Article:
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ITC targets the schoolbag

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The major is confident of a four-fold increase in revenue from its brands in 3-5 years.

Education and stationery products can make big money indeed. Ask FMCG major , which is targeting Rs 1,000 crore revenues from these products in three to five years, from Rs 280 crore now. If that sounds ambitious, consider this: just five years back, that figure was just Rs 20 crore.

The challenge, ITC says, is to establish its brands (Classmate and Paperkraft) in a segment that is still dominated by unorganised players. The effort to progressively transform the notebook market into a branded one explains the company’s announcement last week to appoint cricketer and film actor as the brand ambassador for the Classmate brand of notebooks for students.

Experts estimate the size of the Indian stationery market comprising notebooks, copier and printing paper, writing instruments and scholastic products such as geometry boxes, sharpeners and erasers at Rs 10,000-crore. Of that, school notebooks alone account for Rs 4,000 crore, but only 25 per cent of this is catered to by the organised, branded players.

That makes the stationery products business in India fiercely price competitive and therefore ITC’s products are just up to 5 per cent more expensive than its nearest competitors. “We have priced our geometry boxes at Rs 75, same as that of Camel which is the market leader in the category. Our gel pens are priced at Rs 5, same as the competitors,” says Das.

Going forward, ITC expects 80 per cent of its stationery products revenues to come from the Classmate brand which is being aggressively promoted through school contact programmes, point-of-sale promotions, and the .

The Classmate range has over 300 variants: notebooks, graph books, drawing books, practical notebooks, reminder pads and more. Classmate even provides personalised stationery with school emblems.

ITC currently has close to 12 per cent market share in the writing material segment, which is pegged at Rs 4,000 crore.

, chief executive of ITC’s education and stationery products, says the four-fold increase in revenue shouldn’t be difficult as ITC intends to launch a new range of geometry boxes, pens and pencils, and other stationery products. “Classmate is mainly aimed at students and thus we have launched ballpoint and gel pens under this brand. PaperKraft is targeted at executives and thus we are using the brand for markers and highlighters,” Das says.

“We are looking at expanding our product range in each category. For instance, we are looking at introducing a range of pencils — from 2B to 8H versions — and similar expansion in stock keeping units (SKUs) of geometry boxes for school children,” says Das.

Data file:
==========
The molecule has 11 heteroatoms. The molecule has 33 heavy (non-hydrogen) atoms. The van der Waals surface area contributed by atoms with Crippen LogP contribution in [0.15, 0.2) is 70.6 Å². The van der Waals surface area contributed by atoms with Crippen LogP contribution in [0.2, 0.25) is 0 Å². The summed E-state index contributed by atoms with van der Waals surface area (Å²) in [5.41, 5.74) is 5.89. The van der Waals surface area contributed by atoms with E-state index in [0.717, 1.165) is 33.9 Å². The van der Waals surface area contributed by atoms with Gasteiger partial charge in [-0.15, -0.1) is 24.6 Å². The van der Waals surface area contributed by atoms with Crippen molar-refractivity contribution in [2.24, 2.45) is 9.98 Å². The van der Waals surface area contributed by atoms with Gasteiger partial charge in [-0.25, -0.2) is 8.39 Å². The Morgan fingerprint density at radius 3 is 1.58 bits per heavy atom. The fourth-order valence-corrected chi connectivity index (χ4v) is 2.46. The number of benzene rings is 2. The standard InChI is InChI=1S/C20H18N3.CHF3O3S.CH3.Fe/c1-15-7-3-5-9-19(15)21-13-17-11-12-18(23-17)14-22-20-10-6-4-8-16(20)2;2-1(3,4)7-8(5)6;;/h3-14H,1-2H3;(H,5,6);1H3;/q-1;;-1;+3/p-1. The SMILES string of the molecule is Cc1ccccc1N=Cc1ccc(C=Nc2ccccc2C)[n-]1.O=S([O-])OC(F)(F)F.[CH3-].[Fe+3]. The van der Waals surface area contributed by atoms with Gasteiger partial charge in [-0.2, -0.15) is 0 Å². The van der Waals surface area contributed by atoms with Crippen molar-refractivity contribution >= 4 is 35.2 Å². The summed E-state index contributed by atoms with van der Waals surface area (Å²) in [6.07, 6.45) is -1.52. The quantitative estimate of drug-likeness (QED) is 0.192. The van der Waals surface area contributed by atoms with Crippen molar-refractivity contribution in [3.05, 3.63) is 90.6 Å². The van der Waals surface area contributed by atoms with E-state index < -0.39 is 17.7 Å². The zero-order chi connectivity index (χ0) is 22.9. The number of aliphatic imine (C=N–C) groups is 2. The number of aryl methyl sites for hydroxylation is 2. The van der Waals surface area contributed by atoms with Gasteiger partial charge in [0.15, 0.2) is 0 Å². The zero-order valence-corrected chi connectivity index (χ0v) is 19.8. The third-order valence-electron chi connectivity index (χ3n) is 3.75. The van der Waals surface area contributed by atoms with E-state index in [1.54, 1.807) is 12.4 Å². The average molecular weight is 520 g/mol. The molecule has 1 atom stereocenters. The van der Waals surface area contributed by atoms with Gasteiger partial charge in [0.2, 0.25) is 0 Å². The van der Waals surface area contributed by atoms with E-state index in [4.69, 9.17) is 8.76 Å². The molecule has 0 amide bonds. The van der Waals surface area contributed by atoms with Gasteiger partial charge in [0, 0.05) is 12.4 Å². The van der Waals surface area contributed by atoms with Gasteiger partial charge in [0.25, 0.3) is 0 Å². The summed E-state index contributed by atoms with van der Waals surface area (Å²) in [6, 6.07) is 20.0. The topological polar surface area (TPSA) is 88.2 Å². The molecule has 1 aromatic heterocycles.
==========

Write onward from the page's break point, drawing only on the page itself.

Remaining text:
The company will also double its distribution network in two years. Currently it has 900 distributors who make the products available in over 70,000 outlets in India.

Breaking into the market, however, wasn’t easy as distribution of a mass product like notebooks can be an expensive proposition, which partly explains the lack of national players. But ITC had an advantage which its competitors didn’t: Classmate and Paperkraft could leverage ITC’s back-end (paper) and front-end capacities (sales and distribution).

At a corporate level, ITC has announced close to Rs 5,000 crore investment in paper and paperboards business. “This will help us increase our volumes significantly. While we supply the paper, the manufacturing is carried out by small scale industries,” Das says.

While Navneet is reported to be the market leader in the notebook segment (something ITC doesn’t agree to since there are no authentic figures), the FMCG major has another crucial advantage. While Navneet’s focus remains students, ITC through its Paperkraft brand of products caters to institutional consumers as well. That’s the segment where it competes directly with JK Paper, BILT and Tamil Nadu Newsprint.

The notebooks also serve to send out the message that ITC is an environment-conscious company as it manufactures elemental chlorine-free (ECF) paper and carry information on its corporate social responsibility programmes. In fact, for every four Classmate notebooks sold, the company contributes Re 1 to its rural development initiative that supports, among other things, primary education in villages.

ITC is talking to companies with its promise of green technology backing its paper. It is now providing the entire office stationery requirements of groups such as the Tatas, Wipro, IBM, HSBC and ICICI Prudential and is looking to step up such institutional sales.

At the end of it all, the company’s game plan is simple: Das says ITC wants to have a major share of the schoolbag. Going by the growth, that may not remain a tall claim for long.

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